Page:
Bulletin #1068, Your Responsibility as a Relief Milker When Visiting Another Farm

Print Friendly, PDF & Email

By Anne Lichtenwalner, DVM, Ph.D., Debra Kantor, Associate Extension Professor, University of Maine Cooperative Extension, and Jacki Perkins, Organic Dairy Specialist, Maine Organic Farmers and Gardeners Association.

Based on work by Richard J. Brzozowski, Program Administrator, University of Maine Cooperative Extension.

For information about UMaine Extension programs and resources, visit extension.umaine.edu.
Find more of our publications and books at extension.umaine.edu/publications/.

Dairy cows eating hay in barnThank you so much for your willingness to lend a hand to a farmer who needs your help.  Whenever you visit a farm, you take the risk of contaminating that farm with disease organisms. Of course, this is a two-way street: you also take the risk of bringing pathogens (bacteria or viruses) back to your own home, farm, and livestock. These pathogens can ride along on your boots, clothing, skin, and hair.  Help keep farms healthy- please follow these steps:

  • Arrive clean. Wear clean coveralls and well-cleaned, disinfected footwear when you arrive at each farm you’re helping.  Tie your hair back, or wear a hat while working with animals to keep hair out-of-the-way and clean.
  • Leave clean.
    • Have a large plastic bag in your vehicle for your dirty boots and coveralls, and be sure you have your “driving shoes” handy so you can change out of dirty boots and coveralls when you get back into the vehicle after your day’s work.
    • Keep a plastic tub with clean clothes, extra gloves (dishwashing gloves are ok), paper towels and disinfectant in your vehicle.
  • Wash your hands  before and after being around animals to avoid getting sick and spreading germs to others.
    • Wash hands properly with soap and clean, running water.
    • If soap and water are not readily available, you can use an alcohol-based hand sanitizer that contains at least 70% alcohol.
    • Because hand sanitizers do not get rid of all types of germs, it is important to wash your hands with soap and water, if they are available, for at least 20 seconds. This should be done:
    • Before and after eating
    • After sneezing, coughing or nose blowing
    • After touching face, hair, cellphone, and/or clothing
    • After using the restroom
    • Before handling food
    • After touching or cleaning surfaces that may be contaminated
    • After using shared equipment and supplies
    • Before and after being around animals.
  • Cleaning footwear before and after being around animals is also important.
    • Wear washable (waterproof) footwear.
    • Wash all organic matter from boots with water, soap, and a brush.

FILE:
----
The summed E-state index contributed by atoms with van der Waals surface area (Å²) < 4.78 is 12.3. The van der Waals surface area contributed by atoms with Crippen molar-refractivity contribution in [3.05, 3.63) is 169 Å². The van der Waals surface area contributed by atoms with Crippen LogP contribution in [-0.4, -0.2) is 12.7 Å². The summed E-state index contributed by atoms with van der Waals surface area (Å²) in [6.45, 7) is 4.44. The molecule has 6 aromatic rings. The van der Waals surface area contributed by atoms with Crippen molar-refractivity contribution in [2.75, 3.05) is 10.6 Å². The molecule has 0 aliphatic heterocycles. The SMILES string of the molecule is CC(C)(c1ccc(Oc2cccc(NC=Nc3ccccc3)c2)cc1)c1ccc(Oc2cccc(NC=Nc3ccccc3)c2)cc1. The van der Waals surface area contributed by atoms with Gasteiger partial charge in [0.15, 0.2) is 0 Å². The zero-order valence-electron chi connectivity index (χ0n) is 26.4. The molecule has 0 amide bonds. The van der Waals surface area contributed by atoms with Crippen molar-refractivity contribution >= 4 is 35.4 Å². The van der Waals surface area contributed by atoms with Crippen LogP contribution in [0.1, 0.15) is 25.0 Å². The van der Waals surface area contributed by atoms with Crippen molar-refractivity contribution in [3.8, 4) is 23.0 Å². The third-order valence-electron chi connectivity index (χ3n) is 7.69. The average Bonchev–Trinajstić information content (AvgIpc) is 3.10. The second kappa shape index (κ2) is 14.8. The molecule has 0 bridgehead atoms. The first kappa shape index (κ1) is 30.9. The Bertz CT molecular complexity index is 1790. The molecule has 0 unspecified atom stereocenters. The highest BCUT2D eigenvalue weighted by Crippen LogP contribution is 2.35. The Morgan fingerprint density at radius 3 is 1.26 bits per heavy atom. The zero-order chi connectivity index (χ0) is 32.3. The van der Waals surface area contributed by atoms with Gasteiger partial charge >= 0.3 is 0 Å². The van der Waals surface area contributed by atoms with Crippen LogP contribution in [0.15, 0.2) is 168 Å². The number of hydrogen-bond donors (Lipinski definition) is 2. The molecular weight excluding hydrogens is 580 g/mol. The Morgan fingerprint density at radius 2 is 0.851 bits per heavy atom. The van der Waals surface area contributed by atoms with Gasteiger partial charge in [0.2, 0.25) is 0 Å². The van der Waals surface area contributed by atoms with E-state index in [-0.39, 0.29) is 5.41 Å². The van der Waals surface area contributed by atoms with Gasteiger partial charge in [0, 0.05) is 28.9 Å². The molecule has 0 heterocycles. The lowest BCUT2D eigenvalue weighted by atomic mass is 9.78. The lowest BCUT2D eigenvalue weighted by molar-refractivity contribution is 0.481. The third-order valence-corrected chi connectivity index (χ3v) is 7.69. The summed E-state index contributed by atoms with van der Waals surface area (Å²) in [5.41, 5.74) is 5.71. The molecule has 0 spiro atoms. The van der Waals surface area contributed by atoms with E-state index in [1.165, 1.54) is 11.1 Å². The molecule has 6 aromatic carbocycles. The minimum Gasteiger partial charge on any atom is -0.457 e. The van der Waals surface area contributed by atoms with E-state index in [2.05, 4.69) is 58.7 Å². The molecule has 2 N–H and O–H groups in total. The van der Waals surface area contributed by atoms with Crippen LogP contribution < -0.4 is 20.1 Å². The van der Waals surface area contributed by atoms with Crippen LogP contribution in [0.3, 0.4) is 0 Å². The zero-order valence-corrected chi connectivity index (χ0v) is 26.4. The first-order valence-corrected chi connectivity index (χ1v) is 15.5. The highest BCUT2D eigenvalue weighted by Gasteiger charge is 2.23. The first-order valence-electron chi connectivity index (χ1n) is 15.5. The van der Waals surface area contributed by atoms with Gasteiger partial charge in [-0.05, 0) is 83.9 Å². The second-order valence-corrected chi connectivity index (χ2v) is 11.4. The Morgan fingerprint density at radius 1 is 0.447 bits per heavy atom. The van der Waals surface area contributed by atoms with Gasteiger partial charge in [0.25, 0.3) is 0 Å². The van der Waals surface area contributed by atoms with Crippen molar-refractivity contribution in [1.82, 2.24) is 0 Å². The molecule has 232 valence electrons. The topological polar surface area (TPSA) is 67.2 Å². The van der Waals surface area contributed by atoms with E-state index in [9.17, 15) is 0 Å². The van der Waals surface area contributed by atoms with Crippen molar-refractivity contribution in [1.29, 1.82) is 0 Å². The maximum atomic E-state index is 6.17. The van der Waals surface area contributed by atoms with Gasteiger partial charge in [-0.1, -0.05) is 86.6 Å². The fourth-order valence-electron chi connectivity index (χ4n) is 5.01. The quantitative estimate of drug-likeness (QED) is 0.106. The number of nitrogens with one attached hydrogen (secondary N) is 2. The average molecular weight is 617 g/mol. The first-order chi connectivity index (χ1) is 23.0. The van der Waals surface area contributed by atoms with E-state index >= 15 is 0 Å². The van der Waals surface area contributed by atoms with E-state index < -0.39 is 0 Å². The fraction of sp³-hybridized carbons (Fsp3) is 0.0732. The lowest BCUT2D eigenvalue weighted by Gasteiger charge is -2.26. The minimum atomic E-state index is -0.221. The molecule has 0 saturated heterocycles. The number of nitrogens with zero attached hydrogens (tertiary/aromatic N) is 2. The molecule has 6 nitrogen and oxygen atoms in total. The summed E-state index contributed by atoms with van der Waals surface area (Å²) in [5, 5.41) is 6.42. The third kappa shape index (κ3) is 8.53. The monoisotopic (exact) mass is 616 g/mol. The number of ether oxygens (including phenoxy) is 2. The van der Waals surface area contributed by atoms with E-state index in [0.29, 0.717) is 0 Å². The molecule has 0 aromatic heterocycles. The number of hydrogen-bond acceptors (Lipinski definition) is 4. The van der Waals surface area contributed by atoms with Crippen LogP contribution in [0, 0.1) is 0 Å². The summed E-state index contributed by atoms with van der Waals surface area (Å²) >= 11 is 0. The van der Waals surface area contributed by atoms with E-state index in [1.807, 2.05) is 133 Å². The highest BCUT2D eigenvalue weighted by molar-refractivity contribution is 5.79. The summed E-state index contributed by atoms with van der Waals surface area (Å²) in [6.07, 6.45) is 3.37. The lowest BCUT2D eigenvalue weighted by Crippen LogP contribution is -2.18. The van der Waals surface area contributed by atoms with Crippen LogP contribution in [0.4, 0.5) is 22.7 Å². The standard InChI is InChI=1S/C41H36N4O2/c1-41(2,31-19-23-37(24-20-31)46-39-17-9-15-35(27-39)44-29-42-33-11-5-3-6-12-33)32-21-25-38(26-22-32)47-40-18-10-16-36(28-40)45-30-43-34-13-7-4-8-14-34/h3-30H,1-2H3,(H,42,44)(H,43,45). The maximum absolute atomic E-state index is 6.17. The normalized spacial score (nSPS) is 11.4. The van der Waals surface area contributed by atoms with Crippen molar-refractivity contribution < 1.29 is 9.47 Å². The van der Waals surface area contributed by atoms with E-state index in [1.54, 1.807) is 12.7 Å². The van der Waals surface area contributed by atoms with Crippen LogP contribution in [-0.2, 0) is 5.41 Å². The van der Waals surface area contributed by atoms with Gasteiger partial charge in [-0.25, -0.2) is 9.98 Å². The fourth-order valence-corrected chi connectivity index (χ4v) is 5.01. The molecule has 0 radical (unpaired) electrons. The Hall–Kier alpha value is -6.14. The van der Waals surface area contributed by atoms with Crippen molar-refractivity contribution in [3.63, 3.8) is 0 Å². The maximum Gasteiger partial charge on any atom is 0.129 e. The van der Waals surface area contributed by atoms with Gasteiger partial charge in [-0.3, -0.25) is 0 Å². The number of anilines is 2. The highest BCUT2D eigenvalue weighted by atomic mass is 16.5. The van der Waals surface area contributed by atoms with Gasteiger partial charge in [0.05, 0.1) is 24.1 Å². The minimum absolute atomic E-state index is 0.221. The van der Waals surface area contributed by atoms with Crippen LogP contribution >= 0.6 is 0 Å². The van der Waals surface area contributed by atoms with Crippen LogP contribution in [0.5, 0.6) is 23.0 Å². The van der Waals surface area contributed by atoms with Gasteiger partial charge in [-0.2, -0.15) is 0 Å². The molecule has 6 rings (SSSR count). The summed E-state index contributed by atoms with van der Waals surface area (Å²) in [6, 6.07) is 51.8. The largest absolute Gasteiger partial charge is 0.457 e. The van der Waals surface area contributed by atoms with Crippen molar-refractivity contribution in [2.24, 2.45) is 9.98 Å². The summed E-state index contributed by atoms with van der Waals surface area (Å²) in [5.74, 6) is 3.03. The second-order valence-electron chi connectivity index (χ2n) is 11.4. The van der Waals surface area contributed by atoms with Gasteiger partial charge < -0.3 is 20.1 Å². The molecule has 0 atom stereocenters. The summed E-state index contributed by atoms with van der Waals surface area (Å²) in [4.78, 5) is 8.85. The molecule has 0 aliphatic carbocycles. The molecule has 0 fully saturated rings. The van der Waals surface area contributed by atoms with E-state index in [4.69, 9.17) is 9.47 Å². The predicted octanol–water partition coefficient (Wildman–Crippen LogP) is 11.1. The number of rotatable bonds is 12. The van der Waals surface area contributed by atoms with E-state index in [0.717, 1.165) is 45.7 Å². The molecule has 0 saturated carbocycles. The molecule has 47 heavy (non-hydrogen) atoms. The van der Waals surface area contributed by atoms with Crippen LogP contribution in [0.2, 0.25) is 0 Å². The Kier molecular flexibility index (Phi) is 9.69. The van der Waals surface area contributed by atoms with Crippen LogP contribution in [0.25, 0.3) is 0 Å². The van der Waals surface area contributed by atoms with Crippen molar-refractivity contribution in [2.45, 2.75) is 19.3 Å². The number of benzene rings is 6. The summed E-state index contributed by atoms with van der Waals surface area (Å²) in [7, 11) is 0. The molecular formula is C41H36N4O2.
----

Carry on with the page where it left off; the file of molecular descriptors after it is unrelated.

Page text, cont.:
• Dip clean boots in disinfectant before entering farm buildings or holding areas/pastures/etc.
    • Repeat the process before entering your vehicle
  • Wear gloves when handling livestock:
    • Wear either disposable nitrile gloves provided by the establishment owner, or washable dish gloves if nitrile is unavailable.
    • Disinfect gloves frequently: check with the farmer to follow recommended practices. Change/wash gloves between age/milking groups. This prevents disease transfer to vulnerable animals.
  • Wear a face-covering:
    • Some bacteria that cause animal diseases are carried around by people in their respiratory system, so using a mask can help. If you wear a mask, when you take it off, do so by holding the earloops or ties, and be sure to clean and disinfect it before wearing it again.
    • Wearing a mask may help us contain our illnesses, but must be combined with other methods as well.
    • Stay at least 6 feet away from other people; cough or sneeze into your elbow; wash hands frequently; if you are ill, stay home

These precautions might seem like a hindrance at first. However, the time spent in preventing disease is worth the effort. Get into the habit of thinking and practicing bio-security.

Information in this publication is provided purely for educational purposes. No responsibility is assumed for any problems associated with the use of products or services mentioned. No endorsement of products or companies is intended, nor is criticism of unnamed products or companies implied.

© 2020

Call 800.287.0274 (in Maine), or 207.581.3188, for information on publications and program offerings from University of Maine Cooperative Extension, or visit extension.umaine.edu.

The University of Maine is an EEO/AA employer, and does not discriminate on the grounds of race, color, religion, sex, sexual orientation, transgender status, gender expression, national origin, citizenship status, age, disability, genetic information or veteran’s status in employment, education, and all other programs and activities. The following person has been designated to handle inquiries regarding non-discrimination policies: Director of Equal Opportunity, 101 North Stevens Hall, University of Maine, Orono, ME 04469-5754, 207.581.1226, TTY 711 (Maine Relay System).